Nasa InSight lander reveals deep interior of Mars for first time

  • Three research papers based on InSight’s seismometer data have provided much-awaited details on the depth and composition of Mars’ crust, mantle, and core.
Clouds drift over the dome-covered seismometer, known as SEIS, belonging to NASA's InSight lander, on Mars.(NASA/JPL-Caltech)
Clouds drift over the dome-covered seismometer, known as SEIS, belonging to NASA's InSight lander, on Mars.(NASA/JPL-Caltech)
Published on Jul 23, 2021 11:45 PM IST
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By | Edited by Kunal Gaurav, Hindustan Times, New Delhi

The seismometer of Nasa’s Insight lander has revealed details about the deep interior of Mars for the first time. Before InSight’s touchdown on the Martian surface in 2018, Nasa’s study of the Red Planet through the rovers and orbiters was primarily concentrated on its surface. But three research papers based on InSight’s seismometer data have provided much-awaited details on the depth and composition of Mars’ crust, mantle, and core.

In the study, the scientists confirmed that Mars’ core, which has a radius of 1,830 kilometres, is molten. They will continue using InSight data to determine whether its inner core is solid like the Earth’s. The crust was thinner than expected and scientists believe that it may have two or even three sub-layers. The crust could be as deep as 20 kilometres with two sub-layers and 23 kilometres if there are three.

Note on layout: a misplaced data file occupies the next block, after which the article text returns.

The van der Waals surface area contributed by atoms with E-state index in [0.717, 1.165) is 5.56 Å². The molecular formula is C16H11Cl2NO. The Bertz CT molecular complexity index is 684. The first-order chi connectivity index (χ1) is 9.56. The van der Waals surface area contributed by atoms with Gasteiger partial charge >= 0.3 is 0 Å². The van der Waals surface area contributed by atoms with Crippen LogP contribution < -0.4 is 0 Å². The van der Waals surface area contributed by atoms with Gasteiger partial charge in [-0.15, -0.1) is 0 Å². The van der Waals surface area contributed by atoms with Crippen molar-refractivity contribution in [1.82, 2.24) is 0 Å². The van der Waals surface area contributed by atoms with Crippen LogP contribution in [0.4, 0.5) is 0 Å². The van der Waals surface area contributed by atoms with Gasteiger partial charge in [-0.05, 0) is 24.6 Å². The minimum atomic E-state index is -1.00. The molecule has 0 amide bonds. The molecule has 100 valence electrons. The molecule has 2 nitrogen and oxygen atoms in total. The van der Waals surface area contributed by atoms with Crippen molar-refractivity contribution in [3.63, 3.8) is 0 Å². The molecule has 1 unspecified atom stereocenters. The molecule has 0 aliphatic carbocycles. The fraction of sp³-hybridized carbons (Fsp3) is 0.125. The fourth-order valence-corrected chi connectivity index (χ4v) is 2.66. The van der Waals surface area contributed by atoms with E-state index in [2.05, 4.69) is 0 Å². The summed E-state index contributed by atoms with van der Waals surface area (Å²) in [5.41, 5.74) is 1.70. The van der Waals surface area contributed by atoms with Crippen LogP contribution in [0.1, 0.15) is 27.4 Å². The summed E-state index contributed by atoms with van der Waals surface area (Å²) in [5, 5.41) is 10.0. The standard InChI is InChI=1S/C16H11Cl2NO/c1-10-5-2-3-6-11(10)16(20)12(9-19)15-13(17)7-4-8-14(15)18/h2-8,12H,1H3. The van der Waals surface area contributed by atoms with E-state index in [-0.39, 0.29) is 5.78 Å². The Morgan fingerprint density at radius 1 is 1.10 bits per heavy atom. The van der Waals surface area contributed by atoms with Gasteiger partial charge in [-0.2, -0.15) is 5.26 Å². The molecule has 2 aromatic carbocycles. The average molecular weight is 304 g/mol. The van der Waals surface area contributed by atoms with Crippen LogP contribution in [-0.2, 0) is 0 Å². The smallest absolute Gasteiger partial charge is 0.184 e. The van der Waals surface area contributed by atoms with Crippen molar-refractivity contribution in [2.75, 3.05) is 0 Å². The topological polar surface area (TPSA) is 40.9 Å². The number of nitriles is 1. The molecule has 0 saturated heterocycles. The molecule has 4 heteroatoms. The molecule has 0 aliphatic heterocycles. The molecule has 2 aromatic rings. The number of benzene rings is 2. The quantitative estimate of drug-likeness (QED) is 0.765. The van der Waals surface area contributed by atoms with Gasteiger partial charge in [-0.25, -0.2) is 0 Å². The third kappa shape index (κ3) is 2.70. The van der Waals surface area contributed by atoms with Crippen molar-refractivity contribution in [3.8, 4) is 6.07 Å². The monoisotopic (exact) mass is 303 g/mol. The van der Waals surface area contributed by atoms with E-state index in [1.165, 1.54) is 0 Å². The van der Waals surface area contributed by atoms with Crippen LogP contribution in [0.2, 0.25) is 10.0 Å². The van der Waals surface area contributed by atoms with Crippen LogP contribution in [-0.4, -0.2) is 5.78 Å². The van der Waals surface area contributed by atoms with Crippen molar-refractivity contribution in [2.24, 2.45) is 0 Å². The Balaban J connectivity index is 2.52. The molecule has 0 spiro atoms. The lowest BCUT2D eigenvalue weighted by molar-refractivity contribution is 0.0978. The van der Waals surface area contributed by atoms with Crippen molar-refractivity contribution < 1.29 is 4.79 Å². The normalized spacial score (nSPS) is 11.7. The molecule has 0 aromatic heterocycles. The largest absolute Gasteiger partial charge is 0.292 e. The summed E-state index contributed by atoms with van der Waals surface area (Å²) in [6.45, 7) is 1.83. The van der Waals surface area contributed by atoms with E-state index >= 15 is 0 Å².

“This study is a once-in-a-lifetime chance,” Simon Stähler, lead author of the core paper, stated. “It took scientists hundreds of years to measure Earth’s core; after the Apollo missions, it took them 40 years to measure the Moon’s core. InSight took just two years to measure Mars’ core.”

InSight’s seismometer has recorded over 700 marsquakes and many of them between 3.0-4.0 magnitude, supporting the idea that the location is seismically active. While Mars has no tectonic plates unlike Earth, it does have volcanically active regions that can shake the surface.

“We’d still love to see the big one,” said JPL’s Mark Panning, co-lead author of the paper on the crust. “We have to do lots of careful processing to pull the things we want from this data. Having a bigger event would make all of this easier.”

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